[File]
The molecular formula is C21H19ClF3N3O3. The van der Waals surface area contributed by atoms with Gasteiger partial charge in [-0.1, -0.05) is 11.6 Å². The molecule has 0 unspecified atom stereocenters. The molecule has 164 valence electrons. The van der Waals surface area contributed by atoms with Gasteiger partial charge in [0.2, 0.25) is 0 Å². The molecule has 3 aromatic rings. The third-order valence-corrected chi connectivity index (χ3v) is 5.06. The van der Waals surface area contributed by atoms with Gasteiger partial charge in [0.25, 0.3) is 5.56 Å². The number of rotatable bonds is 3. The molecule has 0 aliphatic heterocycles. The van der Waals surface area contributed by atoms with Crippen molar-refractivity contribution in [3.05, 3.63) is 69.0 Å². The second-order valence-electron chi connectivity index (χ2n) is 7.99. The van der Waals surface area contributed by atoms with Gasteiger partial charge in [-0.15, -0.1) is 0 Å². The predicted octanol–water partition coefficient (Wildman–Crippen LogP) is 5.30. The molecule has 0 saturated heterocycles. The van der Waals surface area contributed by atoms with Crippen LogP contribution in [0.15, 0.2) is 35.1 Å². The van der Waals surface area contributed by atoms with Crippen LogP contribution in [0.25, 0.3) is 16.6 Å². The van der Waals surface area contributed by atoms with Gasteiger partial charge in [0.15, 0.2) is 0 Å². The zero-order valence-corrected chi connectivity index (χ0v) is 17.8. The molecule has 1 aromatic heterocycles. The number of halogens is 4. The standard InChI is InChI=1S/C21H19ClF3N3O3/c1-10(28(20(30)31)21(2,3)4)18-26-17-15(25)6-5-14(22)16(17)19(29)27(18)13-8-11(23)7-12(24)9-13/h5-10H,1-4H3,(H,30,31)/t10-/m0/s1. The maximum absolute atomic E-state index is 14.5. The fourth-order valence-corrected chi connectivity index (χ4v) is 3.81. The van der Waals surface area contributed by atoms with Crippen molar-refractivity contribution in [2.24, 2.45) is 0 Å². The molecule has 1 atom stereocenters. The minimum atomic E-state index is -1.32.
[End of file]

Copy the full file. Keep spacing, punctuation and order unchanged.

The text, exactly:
The molecular formula is C21H19ClF3N3O3. The van der Waals surface area contributed by atoms with Gasteiger partial charge in [-0.1, -0.05) is 11.6 Å². The molecule has 0 unspecified atom stereocenters. The molecule has 164 valence electrons. The van der Waals surface area contributed by atoms with Gasteiger partial charge in [0.2, 0.25) is 0 Å². The molecule has 3 aromatic rings. The third-order valence-corrected chi connectivity index (χ3v) is 5.06. The van der Waals surface area contributed by atoms with Gasteiger partial charge in [0.25, 0.3) is 5.56 Å². The number of rotatable bonds is 3. The molecule has 0 aliphatic heterocycles. The van der Waals surface area contributed by atoms with Crippen molar-refractivity contribution in [3.05, 3.63) is 69.0 Å². The second-order valence-electron chi connectivity index (χ2n) is 7.99. The van der Waals surface area contributed by atoms with Gasteiger partial charge in [-0.15, -0.1) is 0 Å². The predicted octanol–water partition coefficient (Wildman–Crippen LogP) is 5.30. The molecule has 0 saturated heterocycles. The van der Waals surface area contributed by atoms with Crippen LogP contribution in [0.15, 0.2) is 35.1 Å². The van der Waals surface area contributed by atoms with Crippen LogP contribution in [0.25, 0.3) is 16.6 Å². The van der Waals surface area contributed by atoms with Gasteiger partial charge in [0.15, 0.2) is 0 Å². The zero-order valence-corrected chi connectivity index (χ0v) is 17.8. The molecule has 1 aromatic heterocycles. The number of halogens is 4. The standard InChI is InChI=1S/C21H19ClF3N3O3/c1-10(28(20(30)31)21(2,3)4)18-26-17-15(25)6-5-14(22)16(17)19(29)27(18)13-8-11(23)7-12(24)9-13/h5-10H,1-4H3,(H,30,31)/t10-/m0/s1. The maximum absolute atomic E-state index is 14.5. The fourth-order valence-corrected chi connectivity index (χ4v) is 3.81. The van der Waals surface area contributed by atoms with Crippen molar-refractivity contribution in [2.24, 2.45) is 0 Å². The molecule has 1 atom stereocenters. The minimum atomic E-state index is -1.32.